[00:24:43.060]Okay, we did this already, but just a reminder,
[00:24:44.870]as I'm talking, I'm not good gonna stop now,
[00:24:46.730]but feel free, as you see fit,
[00:24:48.638]go ahead and take a few more of those nice, slow breaths.
[00:24:50.684]You can do it while I'm chatting.
[00:24:52.750]You don't have to close your eyes or anything.
[00:24:57.500]Some other self-care things. So what else works for us?
[00:24:59.970]So I mentioned sleep.
[00:25:01.344]I give a whole hour-long lecture
[00:25:03.127]to my dental students on sleep,
[00:25:06.800]but I'll give you punch line.
[00:25:08.150]It's good for you. You know that, of course.
[00:25:10.590]But one of the things you probably, you may not know,
[00:25:12.990]because I don't think this is very widely known
[00:25:15.710]that if you are chronically sleep deprived,
[00:25:19.210]not only will you be tired, that's obvious, right?
[00:25:22.230]But you might be more anxious,
[00:25:23.820]and it might be be because of not getting enough sleep.
[00:25:26.160]They've done some really interesting studies
[00:25:27.710]with college students
[00:25:28.770]and they take non-anxious college students
[00:25:32.960]and they deliberately make them get a little bit less sleep,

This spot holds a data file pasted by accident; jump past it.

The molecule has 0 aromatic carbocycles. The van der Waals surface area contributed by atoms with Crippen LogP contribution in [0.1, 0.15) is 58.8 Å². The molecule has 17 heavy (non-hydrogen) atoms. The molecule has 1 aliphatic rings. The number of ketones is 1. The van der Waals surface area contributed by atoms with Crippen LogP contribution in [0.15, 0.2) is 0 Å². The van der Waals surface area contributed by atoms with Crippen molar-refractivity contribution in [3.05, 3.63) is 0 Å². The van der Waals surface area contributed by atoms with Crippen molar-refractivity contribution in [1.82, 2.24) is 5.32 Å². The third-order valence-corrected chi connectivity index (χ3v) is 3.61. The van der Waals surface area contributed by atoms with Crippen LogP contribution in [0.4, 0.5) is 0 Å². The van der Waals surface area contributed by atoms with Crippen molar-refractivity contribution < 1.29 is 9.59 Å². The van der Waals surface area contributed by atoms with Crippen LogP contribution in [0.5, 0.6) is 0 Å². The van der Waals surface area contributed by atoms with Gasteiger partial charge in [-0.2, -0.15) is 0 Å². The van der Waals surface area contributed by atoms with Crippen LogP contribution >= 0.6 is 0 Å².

[00:25:35.462]like a half hour less or an hour less
[00:25:37.600]than they normally would.
[00:25:38.433]And they do that for a while, like a few weeks,
[00:25:40.150]and they find they start getting kinda nervous
[00:25:42.380]and they don't know why.
[00:25:44.070]So if you've been feeling,
[00:25:45.330]maybe your languishing is worse than usual,
[00:25:47.879]maybe get another half hour sleep might make a difference.
[00:25:52.270]Incidentally too, and again,
[00:25:54.090]I say this with a little bit of trepidation.
[00:25:57.120]Remember, I told you I'm a geriatric psychiatrist.
[00:25:59.750]One of the risk factors for Alzheimer's disease
[00:26:01.717]that people are learning more and more about
[00:26:03.700]is chronic sleep deprivation
[00:26:05.780]'cause sleep is the one time
[00:26:07.276]when our brain takes out the trash
[00:26:08.760]and gets rid of toxic substances that we produce
[00:26:11.795]when our brain is active during the day.
[00:26:14.600]Now, the reason I'd say that with a little trepidation,
[00:26:16.930]I don't want you to worry you're gonna get Alzheimer's
[00:26:19.170]if you have trouble with insomnia, 'cause many of us do.
[00:26:22.095]It doesn't mean you're gonna get Alzheimer's,
[00:26:25.720]but it's one of many risk factors.
[00:26:28.050]The whole point is, do your best to get some sleep.
[00:26:33.008]Exercise, I'm sure I don't have to tell you
[00:26:35.380]it is really good for you.
[00:26:37.840]If you read Korb's book, that "Upward Spiral" book,
[00:26:41.340]he has this metaphor that a lot of neuroscientists
[00:26:43.605]refer to exercise
[00:26:45.120]as being like Miracle-Gro for the brain.
[00:26:48.416]So you're in the extension office, it's springtime,
[00:26:51.386]getting ready for planting season, I guess, right?
[00:26:53.606]So I'm a gardener myself, I like getting out there
[00:26:56.550]and getting my hands dirty,
[00:26:59.325]and gardening, incidentally,
[00:27:01.300]is another wellness strategy, it's really good.
[00:27:03.200]And there's some evidence
[00:27:04.040]that getting our hands down physically in the dirt